BR715-A1-30 From , joined Dec 1969, posts, RR: Reply 1, posted (9 years 9 months 6 days 1 hour ago) and read 2038 times:
There are many threads that answer your question, but I will answer it again to the best of my knowledge.
During the high fuel cost era of the 1980s, GE developed the GE-36 Ultra-High Bypass Un-ducted fan. Basically it was a Jet engine, but only 20% of the power came from the core, and the rest was generated by the fan blades in the rear. It was supposed to be ultra quiet, but by the time it was completed, fuel prices were dropping, and it turned out to be quite loud.
FBU 4EVER! From Norway, joined Jan 2001, 998 posts, RR: 7 Reply 2, posted (9 years 9 months 1 day 17 hours ago) and read 1893 times:
Furthermore,the FAA insisted that the engine be certified to turboprop standards regarding shedding of blades during operation and this made the whole project (both projects,there were two designs) rather more complicated and expensive.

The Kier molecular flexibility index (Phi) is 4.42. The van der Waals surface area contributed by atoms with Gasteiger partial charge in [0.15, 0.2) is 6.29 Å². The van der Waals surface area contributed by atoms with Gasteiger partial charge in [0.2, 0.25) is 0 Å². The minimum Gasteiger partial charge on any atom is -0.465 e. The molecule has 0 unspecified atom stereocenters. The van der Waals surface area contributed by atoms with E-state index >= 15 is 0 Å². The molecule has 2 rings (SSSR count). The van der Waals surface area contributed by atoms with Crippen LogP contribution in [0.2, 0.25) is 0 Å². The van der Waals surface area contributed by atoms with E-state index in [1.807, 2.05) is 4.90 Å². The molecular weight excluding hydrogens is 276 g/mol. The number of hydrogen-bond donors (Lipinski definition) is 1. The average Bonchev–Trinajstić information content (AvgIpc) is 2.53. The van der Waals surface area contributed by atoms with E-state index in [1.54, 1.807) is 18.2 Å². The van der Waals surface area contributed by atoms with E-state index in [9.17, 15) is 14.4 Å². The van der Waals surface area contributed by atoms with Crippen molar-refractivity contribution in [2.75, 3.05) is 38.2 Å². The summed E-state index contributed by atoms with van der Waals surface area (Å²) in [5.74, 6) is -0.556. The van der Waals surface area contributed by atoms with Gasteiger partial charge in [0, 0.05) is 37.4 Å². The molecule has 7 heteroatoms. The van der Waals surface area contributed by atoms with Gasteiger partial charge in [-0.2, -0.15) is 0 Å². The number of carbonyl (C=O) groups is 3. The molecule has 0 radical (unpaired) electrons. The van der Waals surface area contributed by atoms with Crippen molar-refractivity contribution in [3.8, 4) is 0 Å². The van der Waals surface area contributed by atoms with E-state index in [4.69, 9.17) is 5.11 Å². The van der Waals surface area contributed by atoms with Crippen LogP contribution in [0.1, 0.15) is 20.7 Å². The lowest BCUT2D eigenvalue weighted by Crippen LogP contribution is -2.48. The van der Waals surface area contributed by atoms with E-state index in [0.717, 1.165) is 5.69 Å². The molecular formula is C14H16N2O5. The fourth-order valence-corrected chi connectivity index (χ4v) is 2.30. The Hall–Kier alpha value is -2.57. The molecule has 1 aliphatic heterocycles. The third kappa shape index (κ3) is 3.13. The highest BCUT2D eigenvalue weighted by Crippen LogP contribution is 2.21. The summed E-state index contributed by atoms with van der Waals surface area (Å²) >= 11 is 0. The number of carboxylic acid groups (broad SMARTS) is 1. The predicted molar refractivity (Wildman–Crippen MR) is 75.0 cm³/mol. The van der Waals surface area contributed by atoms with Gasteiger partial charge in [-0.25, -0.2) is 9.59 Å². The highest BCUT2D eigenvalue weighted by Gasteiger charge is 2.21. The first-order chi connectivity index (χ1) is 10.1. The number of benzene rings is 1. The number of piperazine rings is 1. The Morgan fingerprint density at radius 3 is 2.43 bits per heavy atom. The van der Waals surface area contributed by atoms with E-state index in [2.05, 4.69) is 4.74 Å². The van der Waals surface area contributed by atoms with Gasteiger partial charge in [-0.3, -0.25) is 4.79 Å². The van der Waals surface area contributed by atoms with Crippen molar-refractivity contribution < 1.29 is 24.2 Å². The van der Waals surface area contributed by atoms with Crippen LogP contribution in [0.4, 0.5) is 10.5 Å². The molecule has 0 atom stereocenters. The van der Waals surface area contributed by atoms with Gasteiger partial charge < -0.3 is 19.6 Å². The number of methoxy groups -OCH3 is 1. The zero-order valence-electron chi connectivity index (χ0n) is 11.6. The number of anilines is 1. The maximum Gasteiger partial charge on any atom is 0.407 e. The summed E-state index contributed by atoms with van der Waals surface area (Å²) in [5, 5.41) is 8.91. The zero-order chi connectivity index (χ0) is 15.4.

LMP737 From , joined Dec 1969, posts, RR: Reply 3, posted (9 years 9 months 1 day 3 hours ago) and read 1820 times:
Several of my former co-workers at Boeing Flight Test-Long Beach worked on that program. While it was good on gas there were issues with the UDF that made it unfeasible at the time. One problem was it produced large cloulds of blue smoke on start up. Not very reassuring to passengers. Secondly the interior noise and vibration levels were just to high for comfortable travel.